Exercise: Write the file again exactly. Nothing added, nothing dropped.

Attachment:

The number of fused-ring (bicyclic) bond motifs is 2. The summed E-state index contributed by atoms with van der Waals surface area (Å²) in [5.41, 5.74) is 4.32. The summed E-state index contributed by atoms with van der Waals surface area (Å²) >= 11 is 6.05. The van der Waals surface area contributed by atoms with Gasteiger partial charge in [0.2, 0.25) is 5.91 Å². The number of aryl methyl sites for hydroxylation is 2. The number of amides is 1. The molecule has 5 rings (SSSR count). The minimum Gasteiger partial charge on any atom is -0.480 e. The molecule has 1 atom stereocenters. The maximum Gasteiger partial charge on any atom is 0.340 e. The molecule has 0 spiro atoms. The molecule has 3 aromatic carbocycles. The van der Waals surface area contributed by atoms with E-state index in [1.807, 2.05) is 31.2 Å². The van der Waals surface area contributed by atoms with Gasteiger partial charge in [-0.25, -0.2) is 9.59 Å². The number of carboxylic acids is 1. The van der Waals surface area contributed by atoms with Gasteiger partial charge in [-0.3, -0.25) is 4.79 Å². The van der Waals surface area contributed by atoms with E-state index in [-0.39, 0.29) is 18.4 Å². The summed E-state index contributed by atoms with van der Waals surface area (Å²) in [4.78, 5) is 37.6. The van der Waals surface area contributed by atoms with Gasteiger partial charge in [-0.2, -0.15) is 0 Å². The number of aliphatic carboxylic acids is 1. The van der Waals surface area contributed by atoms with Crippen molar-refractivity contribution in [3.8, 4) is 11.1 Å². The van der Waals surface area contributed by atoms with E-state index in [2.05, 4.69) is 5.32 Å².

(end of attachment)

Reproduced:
The number of fused-ring (bicyclic) bond motifs is 2. The summed E-state index contributed by atoms with van der Waals surface area (Å²) in [5.41, 5.74) is 4.32. The summed E-state index contributed by atoms with van der Waals surface area (Å²) >= 11 is 6.05. The van der Waals surface area contributed by atoms with Gasteiger partial charge in [0.2, 0.25) is 5.91 Å². The number of aryl methyl sites for hydroxylation is 2. The number of amides is 1. The molecule has 5 rings (SSSR count). The minimum Gasteiger partial charge on any atom is -0.480 e. The molecule has 1 atom stereocenters. The maximum Gasteiger partial charge on any atom is 0.340 e. The molecule has 0 spiro atoms. The molecule has 3 aromatic carbocycles. The van der Waals surface area contributed by atoms with E-state index in [1.807, 2.05) is 31.2 Å². The van der Waals surface area contributed by atoms with Gasteiger partial charge in [-0.25, -0.2) is 9.59 Å². The number of carboxylic acids is 1. The van der Waals surface area contributed by atoms with Gasteiger partial charge in [-0.3, -0.25) is 4.79 Å². The van der Waals surface area contributed by atoms with E-state index in [-0.39, 0.29) is 18.4 Å². The summed E-state index contributed by atoms with van der Waals surface area (Å²) in [4.78, 5) is 37.6. The van der Waals surface area contributed by atoms with Gasteiger partial charge in [-0.2, -0.15) is 0 Å². The number of aliphatic carboxylic acids is 1. The van der Waals surface area contributed by atoms with Crippen molar-refractivity contribution in [3.8, 4) is 11.1 Å². The van der Waals surface area contributed by atoms with E-state index in [2.05, 4.69) is 5.32 Å².